Wednesday, September 26, 2012


Celebrating both forms of the one Roman Rite as I do, causes me to reflect on both forms and why changes were made to the Roman Rite Mass following Vatican II.

As I've said, time and time before, the one change that I think was most widely approved was to the vernacular although initially Latin was not to be removed altogether. I think the mix of Latin and vernacular in the 1965 missal, which is still of the Order of the 1962 Roman Missal with all of its prayers in tact, was a good step that then went to far in the 1970 reformed Roman Missal.

What would be a good blend between the vernacular and Latin and make the Mass once again universal in language?

About two years before the revised English translation was official, at St. Joseph Church we jettisoned the old English greetings and returned to the Latin ones. By that I mean, "Dominus Vobiscum," the Preface Dialogue and "The Peace of the Lord..." with the Latin responses by the laity. At first there was a group that did not appreciate this change, but by the end of the first month, everyone was either singing or saying their Latin response with gusto and naturally. In fact, I was a bit depressed when we implemented the new English responses having to drop the Latin.

Why not make the Latin responses mandatory in the current missal?

Our parish also knows the Greek Kyrie and one version of the Latin Sanctus and the Agnus Dei. Many know the Latin Gloria we sing at the EF Mass along with the Credo.

Why not make the Kyrie (Greek of course)and the Gloria, Credo, Sanctus, Pater Noster, and Agnus Dei mandatory in Latin in our current Roman Missal?

I personally like all the Eucharistic prayers in the Roman Missal except for #4 which I seldom use. Besides the typical four that most hear, there are also two for Reconciliation which are quite beautiful and four others for special occasions all of which I think are quite befitting for worshiping God. Because of the variety that are possible during the Mass, I personally think that the vernacular is good for the Eucharistic Prayer although I'm not opposed to the Latin versions. Perhaps a good compromise would have been to make the Epiclesis as well as the words of consecration the same in all of the Eucharistic Prayers and that these alone be in Latin with a quiet or "low voice" or always chanted--that would be a wonderful adjustment, no?

Certainly all the changing parts of the Mass should be in the vernacular like the Introit, Collect, Prayer over the Gifts, Preface, Eucharistic Prayer, and Post Communion Prayer as well as the Offertory and Communion Antiphons. But there is no reason why these can't be in Latin as an option which is possible even now.

In other words, I recognize that the personal idiosyncrasies of priests and parishes could have a hybrid of Latin and English now or all Latin with the modern Roman Missal. But the Mass shouldn't be built upon idiosyncratic good intentions but upon universal principles that I suggest above for the use of Latin exclusively.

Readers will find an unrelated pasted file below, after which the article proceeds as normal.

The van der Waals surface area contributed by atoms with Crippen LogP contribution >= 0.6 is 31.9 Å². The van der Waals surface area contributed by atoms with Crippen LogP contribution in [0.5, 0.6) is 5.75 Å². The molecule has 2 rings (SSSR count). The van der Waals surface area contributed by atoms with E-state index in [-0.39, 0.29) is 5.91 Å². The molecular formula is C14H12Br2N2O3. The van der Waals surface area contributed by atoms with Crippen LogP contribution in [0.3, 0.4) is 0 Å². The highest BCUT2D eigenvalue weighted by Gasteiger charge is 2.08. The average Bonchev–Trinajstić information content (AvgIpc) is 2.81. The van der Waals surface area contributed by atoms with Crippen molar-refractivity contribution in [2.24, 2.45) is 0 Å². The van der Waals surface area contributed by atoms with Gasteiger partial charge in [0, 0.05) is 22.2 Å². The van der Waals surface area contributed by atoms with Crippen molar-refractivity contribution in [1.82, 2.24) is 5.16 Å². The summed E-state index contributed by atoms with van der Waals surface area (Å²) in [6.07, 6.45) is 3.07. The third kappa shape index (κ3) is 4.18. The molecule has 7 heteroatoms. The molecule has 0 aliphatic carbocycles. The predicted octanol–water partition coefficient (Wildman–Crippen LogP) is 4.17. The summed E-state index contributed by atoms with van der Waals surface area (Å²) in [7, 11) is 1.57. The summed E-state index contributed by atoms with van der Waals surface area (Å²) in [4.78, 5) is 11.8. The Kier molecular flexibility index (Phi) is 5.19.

Steven Surrency said...

Sacrosanctum Concilium mandated that the people know the ordinary of the Mass in LATIN. I think that what you are suggesting is in line with the council's directive.

Henry Edwards said...

My all-time favorite parish-bulletin "pastor's column" was written by my local pastor several years ago, shortly before he was elevated to the episcopacy (Bp. James Vann Johnston of Cape Girardeau-Springfield, MO). Apparently there had been some comments on his re-introduction of certain parts of the ordinary (Sanctus, Agnus Dei, etc) in Latin. This particular column was entitled "Latin and Lima Beans".

After quoting the requirement Sacrosanctum Concilium 16 that some Latin remain in the Mass, he made the point that, while you may not like lima beans either, they are still good for you.

Henry Edwards said...

In this connection, Fr. McDonald, let me suggest a look at the paper

by Msgr. Burnham of the Anglican Ordinate in England. In part 2 on the reform of the reform and a 4th edition of the Roman Missal, he says many of the same things as you do. For instance, about the variable parts of the Mass in the vernacular, but the fixed unchanging parts in Latin.

John Nolan said...

Can we try to look at things in a longer term? At the end of the fourth century the liturgy of the western Church became Latin rather than Greek. It then developed its own musical idiom, which we know as Gregorian chant, and which after various cross-currents emerged as largely complete by the end of the eighth century. The exigencies of uniform performance resulted in the adoption from the twelfth century onwards of a written notation on a four-line staff. This allowed the development of polyphony and western classical music - arguably the greatest achievement of mankind.

In the seventh decade of the twentieth century, the Latin tradition of over a millennium and a half was effectively swept away, and the iconoclasts responsible for this actually wanted the musical tradition to be abrogated. They had the support of the then Pontiff, Paul VI. Pope Paul realized only too late the damage he had sanctioned, and tried in vain to reverse the process.